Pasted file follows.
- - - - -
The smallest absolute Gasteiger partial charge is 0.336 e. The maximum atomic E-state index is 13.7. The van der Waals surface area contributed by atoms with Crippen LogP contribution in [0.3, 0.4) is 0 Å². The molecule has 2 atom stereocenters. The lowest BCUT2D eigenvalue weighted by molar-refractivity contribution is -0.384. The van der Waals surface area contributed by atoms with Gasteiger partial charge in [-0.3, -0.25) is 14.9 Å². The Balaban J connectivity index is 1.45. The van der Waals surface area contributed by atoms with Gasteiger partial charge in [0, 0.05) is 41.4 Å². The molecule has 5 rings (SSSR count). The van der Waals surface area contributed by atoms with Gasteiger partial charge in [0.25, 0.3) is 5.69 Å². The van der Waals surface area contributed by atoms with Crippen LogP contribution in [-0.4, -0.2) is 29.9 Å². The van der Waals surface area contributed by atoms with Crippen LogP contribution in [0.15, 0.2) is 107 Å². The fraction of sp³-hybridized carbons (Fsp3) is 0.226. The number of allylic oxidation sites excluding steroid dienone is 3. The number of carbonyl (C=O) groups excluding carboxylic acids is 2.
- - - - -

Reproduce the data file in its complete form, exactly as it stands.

The smallest absolute Gasteiger partial charge is 0.336 e. The maximum atomic E-state index is 13.7. The van der Waals surface area contributed by atoms with Crippen LogP contribution in [0.3, 0.4) is 0 Å². The molecule has 2 atom stereocenters. The lowest BCUT2D eigenvalue weighted by molar-refractivity contribution is -0.384. The van der Waals surface area contributed by atoms with Gasteiger partial charge in [-0.3, -0.25) is 14.9 Å². The Balaban J connectivity index is 1.45. The van der Waals surface area contributed by atoms with Gasteiger partial charge in [0, 0.05) is 41.4 Å². The molecule has 5 rings (SSSR count). The van der Waals surface area contributed by atoms with Gasteiger partial charge in [0.25, 0.3) is 5.69 Å². The van der Waals surface area contributed by atoms with Crippen LogP contribution in [-0.4, -0.2) is 29.9 Å². The van der Waals surface area contributed by atoms with Crippen LogP contribution in [0.15, 0.2) is 107 Å². The fraction of sp³-hybridized carbons (Fsp3) is 0.226. The number of allylic oxidation sites excluding steroid dienone is 3. The number of carbonyl (C=O) groups excluding carboxylic acids is 2.